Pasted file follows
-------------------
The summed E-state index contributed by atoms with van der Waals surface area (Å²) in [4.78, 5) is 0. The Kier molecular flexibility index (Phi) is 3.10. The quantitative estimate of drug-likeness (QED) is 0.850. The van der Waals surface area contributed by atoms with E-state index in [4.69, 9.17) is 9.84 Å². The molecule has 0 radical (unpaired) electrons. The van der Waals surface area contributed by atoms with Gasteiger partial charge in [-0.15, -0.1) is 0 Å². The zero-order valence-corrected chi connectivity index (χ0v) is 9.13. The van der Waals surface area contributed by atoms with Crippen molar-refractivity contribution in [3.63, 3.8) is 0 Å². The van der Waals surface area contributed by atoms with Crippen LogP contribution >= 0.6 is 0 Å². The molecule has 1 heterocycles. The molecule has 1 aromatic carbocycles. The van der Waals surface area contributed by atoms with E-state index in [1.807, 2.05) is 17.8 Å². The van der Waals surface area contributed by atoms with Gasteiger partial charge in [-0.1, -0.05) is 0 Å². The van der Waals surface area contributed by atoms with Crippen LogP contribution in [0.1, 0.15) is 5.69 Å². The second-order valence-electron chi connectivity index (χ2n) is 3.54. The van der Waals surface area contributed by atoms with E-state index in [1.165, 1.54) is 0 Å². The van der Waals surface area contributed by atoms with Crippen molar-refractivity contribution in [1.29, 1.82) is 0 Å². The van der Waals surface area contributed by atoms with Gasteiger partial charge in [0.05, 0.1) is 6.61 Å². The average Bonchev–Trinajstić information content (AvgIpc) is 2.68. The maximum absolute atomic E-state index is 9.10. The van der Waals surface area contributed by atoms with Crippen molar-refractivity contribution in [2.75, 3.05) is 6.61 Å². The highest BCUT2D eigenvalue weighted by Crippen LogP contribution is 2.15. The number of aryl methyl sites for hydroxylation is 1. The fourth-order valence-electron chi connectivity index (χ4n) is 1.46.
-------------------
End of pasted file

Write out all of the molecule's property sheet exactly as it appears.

The summed E-state index contributed by atoms with van der Waals surface area (Å²) in [4.78, 5) is 0. The Kier molecular flexibility index (Phi) is 3.10. The quantitative estimate of drug-likeness (QED) is 0.850. The van der Waals surface area contributed by atoms with E-state index in [4.69, 9.17) is 9.84 Å². The molecule has 0 radical (unpaired) electrons. The van der Waals surface area contributed by atoms with Gasteiger partial charge in [-0.15, -0.1) is 0 Å². The zero-order valence-corrected chi connectivity index (χ0v) is 9.13. The van der Waals surface area contributed by atoms with Crippen molar-refractivity contribution in [3.63, 3.8) is 0 Å². The van der Waals surface area contributed by atoms with Crippen LogP contribution >= 0.6 is 0 Å². The molecule has 1 heterocycles. The molecule has 1 aromatic carbocycles. The van der Waals surface area contributed by atoms with E-state index in [1.807, 2.05) is 17.8 Å². The van der Waals surface area contributed by atoms with Gasteiger partial charge in [-0.1, -0.05) is 0 Å². The van der Waals surface area contributed by atoms with Crippen LogP contribution in [0.1, 0.15) is 5.69 Å². The second-order valence-electron chi connectivity index (χ2n) is 3.54. The van der Waals surface area contributed by atoms with E-state index in [1.165, 1.54) is 0 Å². The van der Waals surface area contributed by atoms with Crippen molar-refractivity contribution in [1.29, 1.82) is 0 Å². The van der Waals surface area contributed by atoms with Gasteiger partial charge in [0.05, 0.1) is 6.61 Å². The average Bonchev–Trinajstić information content (AvgIpc) is 2.68. The maximum absolute atomic E-state index is 9.10. The van der Waals surface area contributed by atoms with Crippen molar-refractivity contribution in [2.75, 3.05) is 6.61 Å². The highest BCUT2D eigenvalue weighted by Crippen LogP contribution is 2.15. The number of aryl methyl sites for hydroxylation is 1. The fourth-order valence-electron chi connectivity index (χ4n) is 1.46.